Young girls in Greensboro were in tears and their parents were up in arms last week when an upcoming Hannah Montana concert sold out in just a few minutes, leaving many families were waiting in line at the venue's ticket window.
Indignant letters to the editor soon followed expressing frustration that so many "little girls dreams (had been) crushed" and blaming promoters for allowing tickets to go to scalpers--parents noticed that tickets were immediately available on resale at inflated prices on web-sites like stubhub.com.
In this instance, bad communication was part of the problem. More than a third of the 13,000 tickets were "pre-sold" through Hannah Montana's fan club; only about 8,000 were available when the regular sales began. Although that should have been plenty to accommodate the families standing in line, there was an even larger virtual line. Internet sales quickly snapped up nearly all of the available tickets.
One way or the other, somebody was going to be disappointed in a situation like this where demand for a scarce good exceeds the available supply. The only way to reduce the disappointment would be to add another concert date, but even that might not be enough to meet demand.
The fans' real beef focuses on the "unfairness" of the rationing mechanism. Here a combination of pre-sales, queues, and regular sales were used to allocate the tickets initially, and resales (scalping) are being used to reallocate the tickets. Is this system actually unfair? Definitely, but maybe not in the way that you think.
Let's start with the scalpers, who put up the money for the tickets and then assume the risk of being able to resell them. If they can resell the tickets, scalpers are then in a position to capture the difference between the original sales price of the ticket and what some die-hard fans are willing to pay. Nobody forces the fans to actually buy the tickets from the scalpers. Those who do purchase tickets get what they want at a price they are willing to pay. It's just more than they would have had to pay in the absence of a resale market, with the scalpers pocketing the difference.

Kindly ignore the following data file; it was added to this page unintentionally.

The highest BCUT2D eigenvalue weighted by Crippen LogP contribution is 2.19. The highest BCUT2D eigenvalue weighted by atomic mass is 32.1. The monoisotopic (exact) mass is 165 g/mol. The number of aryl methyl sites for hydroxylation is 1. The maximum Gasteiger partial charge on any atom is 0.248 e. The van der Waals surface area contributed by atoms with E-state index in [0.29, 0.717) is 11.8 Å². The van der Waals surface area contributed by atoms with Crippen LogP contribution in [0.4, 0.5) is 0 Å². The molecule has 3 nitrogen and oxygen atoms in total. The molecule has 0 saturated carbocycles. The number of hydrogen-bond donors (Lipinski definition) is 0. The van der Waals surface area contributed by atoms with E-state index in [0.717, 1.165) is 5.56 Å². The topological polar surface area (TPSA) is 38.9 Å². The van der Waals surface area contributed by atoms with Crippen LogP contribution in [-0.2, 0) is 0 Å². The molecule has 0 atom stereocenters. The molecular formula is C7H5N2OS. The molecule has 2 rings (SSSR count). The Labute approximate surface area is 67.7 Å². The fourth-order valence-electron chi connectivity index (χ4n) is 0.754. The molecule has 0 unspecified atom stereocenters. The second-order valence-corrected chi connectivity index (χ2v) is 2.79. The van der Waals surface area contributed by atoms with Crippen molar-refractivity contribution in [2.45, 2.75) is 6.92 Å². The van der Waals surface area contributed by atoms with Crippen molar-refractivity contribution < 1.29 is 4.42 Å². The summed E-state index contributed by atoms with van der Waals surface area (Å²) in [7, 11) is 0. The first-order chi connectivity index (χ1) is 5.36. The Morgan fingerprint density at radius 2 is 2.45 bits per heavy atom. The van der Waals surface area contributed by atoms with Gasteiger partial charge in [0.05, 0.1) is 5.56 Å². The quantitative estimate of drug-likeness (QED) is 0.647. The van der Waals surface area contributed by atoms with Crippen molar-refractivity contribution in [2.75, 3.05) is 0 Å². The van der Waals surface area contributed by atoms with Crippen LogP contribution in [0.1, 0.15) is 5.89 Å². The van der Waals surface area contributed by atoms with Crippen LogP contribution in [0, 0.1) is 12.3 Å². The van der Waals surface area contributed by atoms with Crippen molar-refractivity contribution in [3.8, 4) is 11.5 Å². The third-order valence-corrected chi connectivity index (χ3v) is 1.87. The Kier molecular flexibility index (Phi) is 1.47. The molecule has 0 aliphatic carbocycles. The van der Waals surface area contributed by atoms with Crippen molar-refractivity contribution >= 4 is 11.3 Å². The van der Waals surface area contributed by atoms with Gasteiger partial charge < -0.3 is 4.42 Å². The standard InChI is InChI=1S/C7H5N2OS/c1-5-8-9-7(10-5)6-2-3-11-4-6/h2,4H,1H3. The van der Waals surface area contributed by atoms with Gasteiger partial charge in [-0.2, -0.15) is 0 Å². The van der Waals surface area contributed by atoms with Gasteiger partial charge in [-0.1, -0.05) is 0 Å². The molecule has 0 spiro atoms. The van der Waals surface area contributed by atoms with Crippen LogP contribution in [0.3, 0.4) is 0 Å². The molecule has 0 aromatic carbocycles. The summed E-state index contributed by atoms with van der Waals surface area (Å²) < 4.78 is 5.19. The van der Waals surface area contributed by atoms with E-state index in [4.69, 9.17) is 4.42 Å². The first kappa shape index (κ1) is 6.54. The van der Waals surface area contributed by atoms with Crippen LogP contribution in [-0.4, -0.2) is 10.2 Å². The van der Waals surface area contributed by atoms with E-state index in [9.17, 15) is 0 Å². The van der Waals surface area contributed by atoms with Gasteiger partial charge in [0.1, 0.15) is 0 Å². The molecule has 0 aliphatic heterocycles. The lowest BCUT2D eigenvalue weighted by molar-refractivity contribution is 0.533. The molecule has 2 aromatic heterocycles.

Even without a resale market, the scarcity of tickets would have led to some unfairness. Some people with only modest valuations of the performance would have gotten access to relatively low-cost tickets. Other people who had much higher valuations and who would be willing to pay more to satisfy those valuations would not have gotten access. Introducing a resale market (scalping) improves efficiency by allowing the people with the highest valuations to get access to the tickets.
There are alternatives that would eliminate the resale incentives. The simplest would have been for the concert promoters to set the initial ticket prices higher, so that there wasn't any excess demand. A clear implication from the fast sales was that the tickets were under-priced. If the tickets had been at the appropriate, market-clearing price there would have been no opportunity for resales--everyone who wanted a ticket at the going price would have already purchased one.
It's hard to forecast what the exact price should be. If promoters set the price too high, they might be stuck with empty seats. An alternative then would be to use a descending set of prices. Set the initial price very, very high, then every few hours or every day or so discount the prices by a certain amount until all of the tickets are sold. People with the strongest valuations and the least risk tolerance will start to take tickets at high prices; other people will move in at lower prices. Again though, at the end of the process, there won't be any resale opportunities. The unfairness in this system is that some people pay more than others for the same tickets.
Finally, the promoters could run an auction, with tickets and prime seat locations going to the highest bidders. Stubhub.com and Ticketmaster have already done this for some concerts.
Each of these allocation methods eliminates scalping; however, it's not clear that fans really want them. Under the current arrangement, a few lucky fans get access to tickets that are priced below the market clearing rate; others pay higher rates, with the surplus going to the scalpers. Under each of the alternatives--a uniform market-clearing price, high then descending prices, and auctions--tickets would never be sold below the market-clearing price. More of the revenue would be transferred to promoters instead of to scalpers and resellers.
In essence, the parents' complaint is that there weren't enough tickets at prices below the market-clearing rate. Little girls can wish for such make believe endings; parents should be more realistic.